He that hath the Son hath life; and he that hath not the Son of God hath not life.

I John 5:12

Eternally Paid in Full

March 12, 2010 at 9:04 am | Posted in Eternity | 14 Comments
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In the Book of Philemon, the Apostle Paul acts as a guarantor on behalf of a runaway slave, Onesimus. Onesimus illegally ran away from his master, Philemon, and wound up meeting Paul. Paul led him to Jesus Christ, and Onesimus was saved. Paul, who was in prison at the time, sent Onesimus back to Philemon with a letter.

Paul’s promise to Philemon in this letter is an illustration of the role that Jesus Christ, the Great Guarantor, plays in the salvation of Christians on a far grander scale.

If he hath wronged thee, or oweth thee ought, put that on mine account; I Paul have written it with mine own hand, I will repay it…

Philemon vv. 18-19

Before I was “born again” to new life in Christ Jesus, I owed a debt to God I could never pay. My sins had violated His holy law, and no amount of good works or anything else could make up for it. The Lord Jesus, on the hill called Calvary, paid off my sin-debt in full with His blood.

Such a transaction is difficult to describe, first of all because of its enormity and greatness, and second of all, because of the overpowering emotions it evokes in those who have been saved. I would probably not agree with every point of theology held by the Puritans, but you have to give them credit for this: As one preacher said, they thought great thoughts about God. Here is a passage from Puritan preacher and theologian, John Flavel, that some have called “The Father’s Bargain.” It imagines a conversation between God and Jesus in the councils of eternity as the Son agreed with the Father to do what Paul promised to Philemon on behalf of Onesimus: to pay his debt in full, no matter how great.

Here you may suppose the Father to say, when driving his bargain with Christ for you:

Father: My Son, here is a company of poor miserable souls, that have utterly undone themselves, and now lie open to my justice! Justice demands satisfaction for them, or will satisfy itself in the eternal ruin of them: What shall be done for these souls? And thus Christ returns.

Son: O my Father, such is my love to, and pity for them, that rather than they shall perish eternally, I will be responsible for them as their Surety; bring in all thy bills, that I may see what they owe thee; Lord, bring them all in, that there may be no after-reckonings with them; at my hand shalt thou require it. I will rather choose to suffer thy wrath than they should suffer it: upon me, my Father, upon me be all their debt.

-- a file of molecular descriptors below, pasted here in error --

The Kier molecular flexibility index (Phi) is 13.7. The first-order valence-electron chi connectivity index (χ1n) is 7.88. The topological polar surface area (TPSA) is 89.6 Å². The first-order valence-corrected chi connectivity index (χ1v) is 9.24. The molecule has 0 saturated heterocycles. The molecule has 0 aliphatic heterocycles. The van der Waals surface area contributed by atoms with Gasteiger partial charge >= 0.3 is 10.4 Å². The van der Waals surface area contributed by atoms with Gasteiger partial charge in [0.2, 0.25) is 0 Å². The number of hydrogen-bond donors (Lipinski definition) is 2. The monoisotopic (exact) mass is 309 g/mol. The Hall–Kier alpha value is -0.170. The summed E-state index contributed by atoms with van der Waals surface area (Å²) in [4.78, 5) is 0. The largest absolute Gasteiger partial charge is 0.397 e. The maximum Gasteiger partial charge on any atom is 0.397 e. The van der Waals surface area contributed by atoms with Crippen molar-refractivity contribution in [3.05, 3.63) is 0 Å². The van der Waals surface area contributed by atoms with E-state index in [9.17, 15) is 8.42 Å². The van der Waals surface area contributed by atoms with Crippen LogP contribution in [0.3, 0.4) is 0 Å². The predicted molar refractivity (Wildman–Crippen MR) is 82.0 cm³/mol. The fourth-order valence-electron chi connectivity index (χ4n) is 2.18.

Father: But, my Son, if thou undertake for them, thou must reckon to pay the last mite, expect no abatements; if I spare them, I will not spare thee.

Son: Content, Father, let it be so; charge it all upon me, I am able to discharge it: and though it prove a kind of undoing to me, though it impoverish all my riches, empty all my treasures (for so indeed it did, 2 Cor. viii. 9. “Though he was rich, yet for our sakes he became poor”), yet I am content to undertake it.

John Flavel

Please do not tell me that God will start charging sins to my account, now that I am saved… after Jesus Christ paid for them so thoroughly and so completely.

LIke Father, Like Child

June 8, 2009 at 9:10 am | Posted in Biblical Parenting, Biblical Walking | 10 Comments
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Be ye therefore followers of God, as dear children;

Ephesians 5:1

Have you ever seen a little boy with a toy lawnmower, following closely behind as his father uses the real thing a few steps ahead?

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Or a little girl using a pretend steering wheel in the passenger seat of a car, as her mother drives down the road?

https://encrypted-tbn1.gstatic.com/images?q=tbn:ANd9GcQtAdqGSXwMmNRWlyyTvTRlxTXGhVZ7TZS81u8AlHDjng33dvglfAtoy steering wheel

It’s just a simple fact of life that children like to imitate their parents.

If you have been brought to repentance and redemption by the sovereign grace of God, then you have a “spiritual Father” that should be even more important to you than an earthly parent is to his or her child. In like manner, you should desire to walk after, and to imitate, your Heavenly Father.

And walk in love, as Christ also hath loved us, and hath given himself for us an offering and a sacrifice to God for a sweetsmelling savour.

Ephesians 5:2